DrewBackWhen summarises why a more respectful, inclusive, and expansive dialogue between science and religion on Doctor Who benefits everyone.
In at least two decreasingly recent WBW reviews, I’m thinking of Day Of The Moon and The Rings Of Akhaten especially, I fluffed my lines trying to address the place, or the treatment, of religion in Doctor Who. I have a right old time whenever I attempt to broach the subject because even though I know the fans of our show are fantastic and make Podcastland a joyous place to speak freely, still the great black void-space of the Internet fills me with premonitions. Pre-echoes of a horrible conversation I could be venturing into, and have had. What’s worse, I have to untangle the issue with my voice, my least preferred medium for everything except Futurama-style Nixon impressions. I find myself trying to argue against being reductive with limited time, via bullet points and shorthand, whilst blinded by anxiety – talking over truth, hobbled and tripped by a halting tongue.
What tends to happen is I’ll stumble halfway towards my point, but halfway towards another point, perhaps diametrically opposed, that I would like to dissociate myself from entirely. (Take as an example my summation of Amy Pond in our Eleventh Doctor Retrospective, where I made it sound as if I’d have preferred Amy as a buttoned-up nun. All I actually wanted was a non-psychopath with a few positive qualities, her freedom to express desire being neither here nor there – only, not the night before her wedding with someone who wasn’t her betrothed.)
Anyway, the original point I never wanted to make, and which I would like to disavow here, for these episodes and all others, is that Doctor Who should lay off religion. This is no plea for tolerance or special treatment, no request to continue drifting comfortably un-pricked in a cloud of cosseted ignorance. Doctor Who has the inalienable right to offend, provoke, and take bites out of its audience, to force everyone watching to sit up and think anew. Because religion shouldn’t have a privileged or protected place in the media, conceptually or institutionally speaking; it, like anything else, operates in a free marketplace of ideas. I wholeheartedly advocate its being subject to as meritocratic a treatment as possible, because hiding nothing is essential to our thinking evolving, progressing towards contingent or universal truths and being able to recognise the difference therein.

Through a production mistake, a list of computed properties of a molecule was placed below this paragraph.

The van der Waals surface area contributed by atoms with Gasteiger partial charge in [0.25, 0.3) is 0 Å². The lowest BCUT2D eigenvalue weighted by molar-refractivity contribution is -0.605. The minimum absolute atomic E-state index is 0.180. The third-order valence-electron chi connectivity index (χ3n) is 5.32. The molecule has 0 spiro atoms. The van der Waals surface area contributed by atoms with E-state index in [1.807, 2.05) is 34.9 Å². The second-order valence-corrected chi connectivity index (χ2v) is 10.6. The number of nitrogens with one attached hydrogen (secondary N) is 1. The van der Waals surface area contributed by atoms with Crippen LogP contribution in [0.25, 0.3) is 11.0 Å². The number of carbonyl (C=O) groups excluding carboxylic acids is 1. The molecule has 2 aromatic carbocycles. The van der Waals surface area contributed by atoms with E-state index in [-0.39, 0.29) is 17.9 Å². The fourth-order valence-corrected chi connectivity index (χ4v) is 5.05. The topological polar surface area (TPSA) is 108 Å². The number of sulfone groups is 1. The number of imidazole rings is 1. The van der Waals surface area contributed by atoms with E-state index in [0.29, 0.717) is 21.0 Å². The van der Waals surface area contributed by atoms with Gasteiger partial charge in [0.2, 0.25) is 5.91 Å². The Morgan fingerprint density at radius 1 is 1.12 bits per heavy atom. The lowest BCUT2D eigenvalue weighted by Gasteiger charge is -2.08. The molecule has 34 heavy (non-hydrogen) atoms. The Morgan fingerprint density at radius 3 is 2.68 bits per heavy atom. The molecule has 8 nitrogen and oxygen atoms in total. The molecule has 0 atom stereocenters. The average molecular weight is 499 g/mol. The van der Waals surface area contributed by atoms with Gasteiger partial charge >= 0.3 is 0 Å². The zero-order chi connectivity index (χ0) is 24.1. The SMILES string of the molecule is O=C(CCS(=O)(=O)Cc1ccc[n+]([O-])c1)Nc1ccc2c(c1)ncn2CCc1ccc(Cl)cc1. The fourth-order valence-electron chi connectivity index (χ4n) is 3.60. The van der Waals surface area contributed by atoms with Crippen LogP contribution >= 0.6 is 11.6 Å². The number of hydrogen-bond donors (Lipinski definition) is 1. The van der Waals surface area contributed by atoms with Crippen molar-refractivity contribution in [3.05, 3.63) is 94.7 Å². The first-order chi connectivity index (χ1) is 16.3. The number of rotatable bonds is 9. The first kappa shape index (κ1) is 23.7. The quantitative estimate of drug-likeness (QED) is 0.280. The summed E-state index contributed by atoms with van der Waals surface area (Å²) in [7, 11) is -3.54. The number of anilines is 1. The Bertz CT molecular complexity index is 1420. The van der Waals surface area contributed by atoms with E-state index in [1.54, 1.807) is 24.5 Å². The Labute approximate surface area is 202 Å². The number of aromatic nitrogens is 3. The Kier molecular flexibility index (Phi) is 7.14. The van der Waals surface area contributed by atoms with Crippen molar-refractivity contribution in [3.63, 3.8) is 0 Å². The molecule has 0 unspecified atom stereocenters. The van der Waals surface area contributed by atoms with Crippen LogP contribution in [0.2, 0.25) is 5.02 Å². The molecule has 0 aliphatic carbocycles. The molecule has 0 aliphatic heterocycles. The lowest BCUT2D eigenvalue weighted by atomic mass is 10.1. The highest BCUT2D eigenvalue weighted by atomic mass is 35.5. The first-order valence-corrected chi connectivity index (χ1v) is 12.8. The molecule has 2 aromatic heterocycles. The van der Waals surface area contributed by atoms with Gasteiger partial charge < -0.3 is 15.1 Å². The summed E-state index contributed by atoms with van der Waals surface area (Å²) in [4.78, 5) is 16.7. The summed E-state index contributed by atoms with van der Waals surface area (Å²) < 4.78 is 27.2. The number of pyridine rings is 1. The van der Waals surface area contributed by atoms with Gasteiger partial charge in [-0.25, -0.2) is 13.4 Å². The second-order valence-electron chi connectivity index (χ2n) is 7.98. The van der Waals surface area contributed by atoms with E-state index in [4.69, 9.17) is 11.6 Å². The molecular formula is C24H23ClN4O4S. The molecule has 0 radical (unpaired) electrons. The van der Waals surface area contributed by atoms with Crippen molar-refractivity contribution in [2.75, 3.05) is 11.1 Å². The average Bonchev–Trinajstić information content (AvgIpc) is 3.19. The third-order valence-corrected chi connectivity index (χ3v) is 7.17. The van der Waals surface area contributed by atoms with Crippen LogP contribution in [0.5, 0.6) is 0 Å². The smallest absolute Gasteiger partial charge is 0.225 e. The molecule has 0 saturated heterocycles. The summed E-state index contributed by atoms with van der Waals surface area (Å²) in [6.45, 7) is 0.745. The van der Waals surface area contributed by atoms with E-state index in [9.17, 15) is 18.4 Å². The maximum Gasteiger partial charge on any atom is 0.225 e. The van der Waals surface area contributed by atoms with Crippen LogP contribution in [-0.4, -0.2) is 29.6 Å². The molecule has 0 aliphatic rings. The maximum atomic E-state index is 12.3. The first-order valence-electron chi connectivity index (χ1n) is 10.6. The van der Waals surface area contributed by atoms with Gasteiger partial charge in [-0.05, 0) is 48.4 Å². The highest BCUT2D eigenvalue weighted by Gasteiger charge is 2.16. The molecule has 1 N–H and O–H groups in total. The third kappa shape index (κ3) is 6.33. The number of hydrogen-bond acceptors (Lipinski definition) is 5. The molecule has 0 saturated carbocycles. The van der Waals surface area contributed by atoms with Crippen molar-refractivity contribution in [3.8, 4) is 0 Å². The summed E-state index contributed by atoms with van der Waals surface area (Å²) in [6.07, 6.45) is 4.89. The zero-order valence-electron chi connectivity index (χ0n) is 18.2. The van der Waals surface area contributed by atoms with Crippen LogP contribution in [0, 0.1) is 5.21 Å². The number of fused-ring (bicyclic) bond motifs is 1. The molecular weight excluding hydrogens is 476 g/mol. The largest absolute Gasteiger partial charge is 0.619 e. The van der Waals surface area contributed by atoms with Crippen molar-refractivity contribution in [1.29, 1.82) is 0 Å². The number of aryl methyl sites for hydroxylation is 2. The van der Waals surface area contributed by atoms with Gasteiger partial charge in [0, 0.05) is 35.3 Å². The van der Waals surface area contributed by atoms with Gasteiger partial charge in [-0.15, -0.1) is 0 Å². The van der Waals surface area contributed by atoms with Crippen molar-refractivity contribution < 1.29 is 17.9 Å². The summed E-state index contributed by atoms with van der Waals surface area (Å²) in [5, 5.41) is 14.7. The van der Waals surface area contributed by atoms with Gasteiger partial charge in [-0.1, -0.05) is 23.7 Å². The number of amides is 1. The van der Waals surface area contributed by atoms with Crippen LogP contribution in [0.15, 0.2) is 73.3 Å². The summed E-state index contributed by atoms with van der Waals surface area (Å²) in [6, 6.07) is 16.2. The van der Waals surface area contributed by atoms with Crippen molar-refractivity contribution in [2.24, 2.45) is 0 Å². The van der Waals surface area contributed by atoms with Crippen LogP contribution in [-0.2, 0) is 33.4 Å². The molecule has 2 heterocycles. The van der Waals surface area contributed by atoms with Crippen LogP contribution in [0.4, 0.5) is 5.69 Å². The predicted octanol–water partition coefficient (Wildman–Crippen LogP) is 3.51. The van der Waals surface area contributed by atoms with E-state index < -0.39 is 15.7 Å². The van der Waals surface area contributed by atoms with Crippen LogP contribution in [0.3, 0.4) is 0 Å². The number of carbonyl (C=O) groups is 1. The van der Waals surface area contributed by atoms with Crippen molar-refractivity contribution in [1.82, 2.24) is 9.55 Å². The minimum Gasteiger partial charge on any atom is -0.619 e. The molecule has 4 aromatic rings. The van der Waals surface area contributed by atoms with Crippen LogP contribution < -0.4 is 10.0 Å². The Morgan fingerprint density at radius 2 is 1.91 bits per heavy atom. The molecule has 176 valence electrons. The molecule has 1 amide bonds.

Mauro Arthur Fuxake said on Facebook the show should be about influencing mankind for the better. I agree, it absolutely should, like anything else. But there are two related problems DW runs into when dealing with religion. The first is, it can’t deal with it directly, or in specifics, perhaps because of BBC impartiality guidelines. Thus, some hiding is inevitable. Occasionally more substantial talking points make it through: for instance, people are allowed souls, but contrary to expectations these remain buried in their graves or are essentially memories ultimately uploaded to the Testimony Foundation. More often though, religion is treated via thematic or verbal collocation; for example, the Space Pope’s been a psychopath all her life running a pointless church. So, most of the time we get jibes.
Erstwhile showrunner Steven Moffat is famously an atheist; Gatiss as always is right behind. And for these writers to keep deriding religion during Moffat’s time at the helm suggests a conviction or a complacency that they’re benefiting the audience or at least not harming the show with their wisecracks and allusions. It’s on this point I disagree. I hope it’s been evident that when I’ve previously argued the Doctor’s no messiah and it’s worth distinguishing and interrogating aspects of faith and religion, it’s because I can glimpse a better outcome with only minimal alterations.
The second problem is a corollary of the first: that, as seems increasingly significant, all free markets are flawed to some degree, and open to abuse. Nothing is more vigorously opposed than the truth – in thought, and word, and deed – through ignorance, weakness, or our own deliberate fault. A lazy collocation leaves the ellipsis to be filled in by motivation, be it to learn or to loathe. Based on these nudges and winks, people will have taken the wrong ideas away from the show. Moffat’s Doctors, sometimes models for acting, thinking, tolerance, and kindness, are also keen on your being a wannabe-Dawkins about 80% of the time. So what? you might say. Much of the news media’s dominated by the finest sociopaths of our generation, amoral GOAT shitbags routinely fomenting far worse than some wounded feelings.
My conjecture is, somewhere between The Handmaid’s Tale and Atlas Shrugged, there is a place where science and faith complement each other and society profits. And we have to find each other in a place of respect and acceptance in the middle, bring the damaged others there too, then run the world on something more robust than memes, schadenfreude, insults, and the lies you can tell about the Other once you’ve deployed the first three.